• Who Is Responsible for Housing Affordability?

    The solution to Auckland’s twin housing problems of homelessness and unaffordability seems as far away as ever, despite the much-trumpeted Housing Accord signed by the Auckland Council and the government.

    I say “seems” since it appears that no one has the information that allows us to make an accurate judgment.  Under the Accord, which was approved in September 2013, ten per cent of the new homes built in Special Housing Areas have to be affordable housing – that is, houses that could be purchased by a first-home buyer on a modest income.

    It is now clear that, such is the lack of seriousness with which these issues are being tackled, neither of the signatories has bothered to keep a reliable (or any) record of how many affordable homes have actually been produced and what proportion they represent of the new houses that have been built.

    In the meantime, the median house price in Auckland has risen to over $860,000 – hardly most people’s definition of “affordable” – and the average price is higher still.  The Housing Minister, Nick Smith, tried to deflect criticism when questioned by asserting that it is not the government’s responsibility to see that the promised affordable houses are produced – even though it is his signature that commits the government to achieving the targets identified by the Accord.

    He concedes that the government has failed to check that private developers meet their obligation to declare formally that 10% of the new houses built are affordable; he argues instead that the much delayed pick-up in new housing consents will eventually help, as and when the houses are built, to restrain the rise in house prices, even as they continue to rise, albeit a little more slowly.  He thereby by implication consigns the 10% affordable houses target to the scrap heap.

    This is, of course, entirely predictable and in line with the government’s conviction that the private market can be trusted to solve the affordability problem.  Why should we even bother, the government says, to make sure that the government’s friends in the development industry keep their word on affordability when increased supply alone will do the trick?

    So wedded are the government to this view that we can now, it seems, treat the Housing Accord, and the commitments required of developers, as just so much waste paper – a perception reinforced by this week’s news that more than half of the Special Housing Areas have been scrapped.  Nick Smith’s signature seems to mean nothing.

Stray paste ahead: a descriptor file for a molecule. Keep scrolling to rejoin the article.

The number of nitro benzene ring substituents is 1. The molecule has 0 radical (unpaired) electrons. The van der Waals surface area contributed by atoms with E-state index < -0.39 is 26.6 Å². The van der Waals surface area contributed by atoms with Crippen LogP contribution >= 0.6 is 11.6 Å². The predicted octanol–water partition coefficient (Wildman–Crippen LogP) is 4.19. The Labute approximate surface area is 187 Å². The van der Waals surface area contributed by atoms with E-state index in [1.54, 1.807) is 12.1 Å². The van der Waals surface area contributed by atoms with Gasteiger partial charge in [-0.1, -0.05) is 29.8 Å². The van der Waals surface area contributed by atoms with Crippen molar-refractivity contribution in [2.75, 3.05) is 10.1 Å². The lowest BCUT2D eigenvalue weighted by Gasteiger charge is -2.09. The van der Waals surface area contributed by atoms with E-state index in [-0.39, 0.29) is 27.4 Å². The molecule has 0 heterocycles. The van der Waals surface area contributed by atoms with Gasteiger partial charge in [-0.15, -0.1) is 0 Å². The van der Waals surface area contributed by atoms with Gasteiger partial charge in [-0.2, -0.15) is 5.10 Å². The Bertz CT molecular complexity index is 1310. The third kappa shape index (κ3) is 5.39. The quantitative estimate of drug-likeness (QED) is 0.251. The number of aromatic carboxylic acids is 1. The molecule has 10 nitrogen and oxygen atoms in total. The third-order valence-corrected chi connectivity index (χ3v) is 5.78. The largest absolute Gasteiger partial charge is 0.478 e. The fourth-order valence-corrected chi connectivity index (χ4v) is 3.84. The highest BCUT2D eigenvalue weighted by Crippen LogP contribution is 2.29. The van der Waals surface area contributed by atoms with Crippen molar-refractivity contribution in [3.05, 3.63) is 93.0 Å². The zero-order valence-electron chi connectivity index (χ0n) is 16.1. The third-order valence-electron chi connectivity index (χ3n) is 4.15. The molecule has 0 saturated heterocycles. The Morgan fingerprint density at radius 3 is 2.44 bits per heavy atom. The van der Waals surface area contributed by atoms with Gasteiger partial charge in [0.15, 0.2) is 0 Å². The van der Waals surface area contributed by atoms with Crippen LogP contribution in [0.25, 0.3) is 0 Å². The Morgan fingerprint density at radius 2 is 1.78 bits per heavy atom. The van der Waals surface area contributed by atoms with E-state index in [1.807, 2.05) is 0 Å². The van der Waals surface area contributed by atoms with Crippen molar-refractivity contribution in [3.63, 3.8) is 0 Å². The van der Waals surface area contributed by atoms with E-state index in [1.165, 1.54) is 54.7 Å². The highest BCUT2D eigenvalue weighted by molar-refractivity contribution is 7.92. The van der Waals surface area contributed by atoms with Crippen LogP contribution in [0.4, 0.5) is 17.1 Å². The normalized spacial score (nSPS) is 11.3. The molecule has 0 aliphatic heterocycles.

What this debacle reveals is a complete failure to identify the true causes of the problem.  Ministers and others cannot seem to get their heads around a very simple proposition.  If you have an asset (like land and, by extension, housing) that is in limited supply, but you have a virtually unlimited supply of purchasing power chasing that asset, the inevitable consequence is that the price of that asset will rise and will go on rising inexorably.

    Even if (with or without a meaningful Housing Accord) you manage to increase the supply a little at the margin, but do nothing to restrain the volume of demand for the asset (or the purchasing power available to purchase it), the only outcome will be – as mortgage lending increases to match the increased supply – higher prices (and profits) across the greater volume of the asset.  And that is even more likely if you take no steps to enforce any commitment agreed with those controlling the asset whereby they undertake to provide certain classes of the asset on favourable terms.

    The proposition that increased supply will resolve the unaffordability problem is, even assuming that Nick Smith actually believes it, nothing more than a con trick – a trick designed to benefit private developers, but destined to betray those who have been priced out of the housing market.  And so, prices go on rising, even if marginally more slowly.

    Ministers have no excuse for adhering to such evidently mistaken nostrums.  They need only look to the analysis developed by the Reserve Bank.  The central bank has demonstrated, through its introduction of loan-to-value ratios and debt-to-income ratios, its understanding that only the restriction of the otherwise unlimited power of the banks to create money by making loans on mortgage will succeed in restraining the rise in housing prices – and such fall as there has been in the rate of increase is clearly attributable to the introduction of these measures.

    But rather than concede and act further on this simple point, Nick Smith prefers to inflate the developers’ profits, disappoint those who cannot afford to buy their own home, and disclaim all responsibility for his own signature.

    And if he really believes that it is exclusively supply, rather than demand, that is the problem, why does he not, rather than sub-contract it to developers, take that problem on himself – by tasking the government to build the affordable houses that are needed?

    Bryan Gould

    6 July 2017